3.  The Clip Sport is no good for Audibles Enhanced Mode and I had to reload all my books into Mode 4.  In the Enhanced Mode, it also took forever for a book to come back after pause.  As someone said, it took longer and longer the more you got into the book. It is annoying to have to have your books in multiple parts (unlike the Enhanced mode where they come in one part only). 

Another problem with Enhanced is that my Sport skipped the last few minutes at the end of every book–totally unacceptable!  Sadly, my old Clip+ did take Enhanced mode and I loved it.  Battery life terrible on that old Clip, and why I keep using Sport.

  1. Just wanted to add that I have never had a Clip or Sport break after the first month.   Two didn’t work after a week or so and Amazon sent me new ones immediately–even before they received the broken one back!  I have had numerous Clips and they seemed to last well for me.  Except for the clip part, which inevitably breaks off!

Just wanted to add that the Sport is newer than Clip+,  so why doesn’t it use Audibles Enhanced Mode??? It is a step backwards, IMHO, and really a bummer!!

3300- 600 MB per book? In how many files? What format and bitrate? For spoken word podcasts, I convert them to 32kbps mp3 mono right after I download them to save space. Using a low bitrate also increases battery life. If a speaker is moving while he is talking, listening to it in stereo can give a dizzying feeling. The Clip Sport has a less capable processor than the Clip+, although its power usage is only around 45% of that of the Clip+. The Clip Sport might have trouble with very large files in certain formats.

@jk98 wrote:

3300- 600 MB per book? In how many files? What format and bitrate? For spoken word podcasts, I convert them to 32kbps mp3 mono right after I download them to save space. Using a low bitrate also increases battery life. If a speaker is moving while he is talking, listening to it in stereo can give a dizzying feeling. The Clip Sport has a less capable processor than the Clip+, although its power usage is only around 45% of that of the Clip+. The Clip Sport might have trouble with very large files in certain formats.

Audible Enhanced mode comes in an Audible specific format as a single file that works out to about  28MB per hour. Depending on the narration speed, most books will average around 10 - 15 hours, 7 - 8 hours is on the low end for most novels and it’s not unusual to find audiobooks in the 15 - 24 hours range. The longest I’ve seen is Atlas Shrugged at 62 hours. As such, a 4GB player is more than adequate.

“Audible Enhanced mode comes in an Audible specific format as a single file that works out to about  28MB per hour. Depending on the narration speed, most books will average around 10 - 15 hours, 7 - 8 hours is on the low end for most novels and it’s not unusual to find audiobooks in the 15 - 24 hours range. The longest I’ve seen is Atlas Shrugged at 62 hours. As such, a 4GB player is more than adequate.”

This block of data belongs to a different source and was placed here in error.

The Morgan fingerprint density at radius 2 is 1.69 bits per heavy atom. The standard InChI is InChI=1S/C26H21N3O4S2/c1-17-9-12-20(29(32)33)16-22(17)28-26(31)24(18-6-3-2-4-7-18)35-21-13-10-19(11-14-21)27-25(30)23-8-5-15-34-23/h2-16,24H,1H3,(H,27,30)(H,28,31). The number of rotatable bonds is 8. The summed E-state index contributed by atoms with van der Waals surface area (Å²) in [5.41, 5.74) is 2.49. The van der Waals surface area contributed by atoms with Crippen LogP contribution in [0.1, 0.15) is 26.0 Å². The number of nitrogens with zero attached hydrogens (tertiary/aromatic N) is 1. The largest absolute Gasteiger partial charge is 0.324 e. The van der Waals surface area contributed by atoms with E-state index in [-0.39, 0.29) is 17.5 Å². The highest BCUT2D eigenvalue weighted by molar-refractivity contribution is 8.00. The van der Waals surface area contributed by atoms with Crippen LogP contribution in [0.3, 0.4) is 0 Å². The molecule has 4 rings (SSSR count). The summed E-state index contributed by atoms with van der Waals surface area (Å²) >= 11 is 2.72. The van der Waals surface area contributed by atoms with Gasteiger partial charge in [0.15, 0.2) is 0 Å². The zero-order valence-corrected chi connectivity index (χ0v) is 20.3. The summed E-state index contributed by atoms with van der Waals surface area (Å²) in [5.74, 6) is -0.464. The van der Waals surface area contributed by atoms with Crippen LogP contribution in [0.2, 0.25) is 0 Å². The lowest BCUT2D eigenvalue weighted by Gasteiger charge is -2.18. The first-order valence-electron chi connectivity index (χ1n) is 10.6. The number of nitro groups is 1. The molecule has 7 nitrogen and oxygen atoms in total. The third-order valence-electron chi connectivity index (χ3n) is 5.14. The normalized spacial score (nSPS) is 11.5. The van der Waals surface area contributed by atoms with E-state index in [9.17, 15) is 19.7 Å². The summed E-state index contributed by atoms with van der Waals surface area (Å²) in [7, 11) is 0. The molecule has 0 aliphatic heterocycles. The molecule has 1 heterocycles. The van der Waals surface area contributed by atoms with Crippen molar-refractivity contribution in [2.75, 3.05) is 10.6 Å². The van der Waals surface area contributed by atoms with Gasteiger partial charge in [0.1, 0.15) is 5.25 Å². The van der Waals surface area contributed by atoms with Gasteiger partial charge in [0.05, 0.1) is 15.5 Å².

The problem is that the Clip Sport has a rather limited amount of ram, so it is likely to choke on larger files, especially if they are in a format that is more complicated to decode than mp3. I guess Sandisk should have probably said ouright that the player can’t play very large files. Having said that though, the Clip Sport only uses around 45% of the power that the Clip+ and Clip Zip use, so they could make a player with huge battery life that still light and small using the Clip Sport circuitry and a somewhat larger battery than the Clip Sport has. Most people don’t tend to play very huge files. They tend to play mp3 files that are typically 15 minutes or less, or podcasts that might be up to an hour or two, but that are at a low bitrate(perhaps 32kbps?).

@jk98 wrote:

The problem is that the Clip Sport has a rather limited amount of ram, so it is likely to choke on larger files, especially if they are in a format that is more complicated to decode than mp3. I guess Sandisk should have probably said ouright that the player can’t play very large files. Having said that though, the Clip Sport only uses around 45% of the power that the Clip+ and Clip Zip use, so they could make a player with huge battery life that still light and small using the Clip Sport circuitry and a somewhat larger battery than the Clip Sport has. Most people don’t tend to play very huge files. They tend to play mp3 files that are typically 15 minutes or less, or podcasts that might be up to an hour or two, but that are at a low bitrate(perhaps 32kbps?).

Thanks. This is the frist description beyond merely stating “hardware limitations” that actually explains the issue with audiobooks and clearly indicates that a firmware update is unlikely to ever address the problem. It also suggests that the direction Sandisk seems to be going is unlikely to ever consider designing a player that will meet my set of features for the ideal audiobook device.

Rather than blaming Sandisk, you should blame Audible. I don’t know why they need to use such huge files for audiobooks, and why they can’t break up an Audiobook into a number of files. i don’t use audiobooks, but do download podcasts. Many that I download are already at 32kbps, but those that are at a higher bitrate I convert down to 32kbps before putting them on my player. There is no need for high bitrates for spoken word files. For music a bitrate of 256kbps or 320 kbps is recommended. For voice files though, 32kbps mono is fine.